Book Review: The Omnivore’s Dilemma, by Michael Pollan

Well, it’s been on my list forever, and I finally finished it.

The Omnivore’s Dilemma, by Michael Pollan, conflicts me.

It’s changed the way I think about food and what I consume.  It’s hard to look at a soft drink now and see anything but a bottle of refined corn.  It’s even harder to look at the butcher counter.  It clearly outlines some truths about ourselves, about the food industry, and about the absolute blind eye consumers have turned towards the things we ingest; truths that I think everyone would benefit from knowing. But it’s also made me feel very hopeless… it seems nearly impossible to reverse the trend towards industrial agriculture.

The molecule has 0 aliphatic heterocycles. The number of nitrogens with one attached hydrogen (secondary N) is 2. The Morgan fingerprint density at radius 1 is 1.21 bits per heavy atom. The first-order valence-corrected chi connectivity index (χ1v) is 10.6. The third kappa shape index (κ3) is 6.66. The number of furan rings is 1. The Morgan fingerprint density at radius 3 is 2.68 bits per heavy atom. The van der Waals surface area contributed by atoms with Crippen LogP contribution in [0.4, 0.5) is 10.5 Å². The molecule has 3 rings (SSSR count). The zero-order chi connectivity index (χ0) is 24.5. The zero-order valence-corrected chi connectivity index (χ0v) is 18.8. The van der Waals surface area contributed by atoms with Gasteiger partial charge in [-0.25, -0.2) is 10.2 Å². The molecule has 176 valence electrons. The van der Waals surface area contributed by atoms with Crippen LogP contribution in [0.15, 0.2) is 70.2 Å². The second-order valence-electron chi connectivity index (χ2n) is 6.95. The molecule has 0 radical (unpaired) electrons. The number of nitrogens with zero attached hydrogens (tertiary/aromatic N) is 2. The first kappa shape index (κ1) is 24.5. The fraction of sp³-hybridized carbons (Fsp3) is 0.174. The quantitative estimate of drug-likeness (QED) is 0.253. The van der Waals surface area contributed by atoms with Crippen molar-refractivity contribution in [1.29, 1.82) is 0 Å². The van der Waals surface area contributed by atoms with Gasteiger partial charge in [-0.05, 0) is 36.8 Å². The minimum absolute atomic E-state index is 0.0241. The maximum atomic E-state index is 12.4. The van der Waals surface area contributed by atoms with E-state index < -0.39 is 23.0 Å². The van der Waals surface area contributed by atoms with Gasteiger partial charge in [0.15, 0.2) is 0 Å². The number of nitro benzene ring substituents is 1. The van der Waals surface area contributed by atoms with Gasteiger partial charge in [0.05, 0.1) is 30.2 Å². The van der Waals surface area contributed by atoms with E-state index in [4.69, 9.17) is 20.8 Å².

This is the sort of book that will be read by people who are likely to agree with it’s conclusions and will love it.  But it’s too long and verging on preachy to win over someone new to the cause.  (Although, I have to admit, I was over all very impressed with the tone. Of course, I am one of the intended audience.) I especially loved the way Pollan wrote about hard science, especially in the first section on corn.  But I did find his philosophical meanderings a bit repetitive and a bit… well… elitist.  (Pot, meet Kettle, I know…)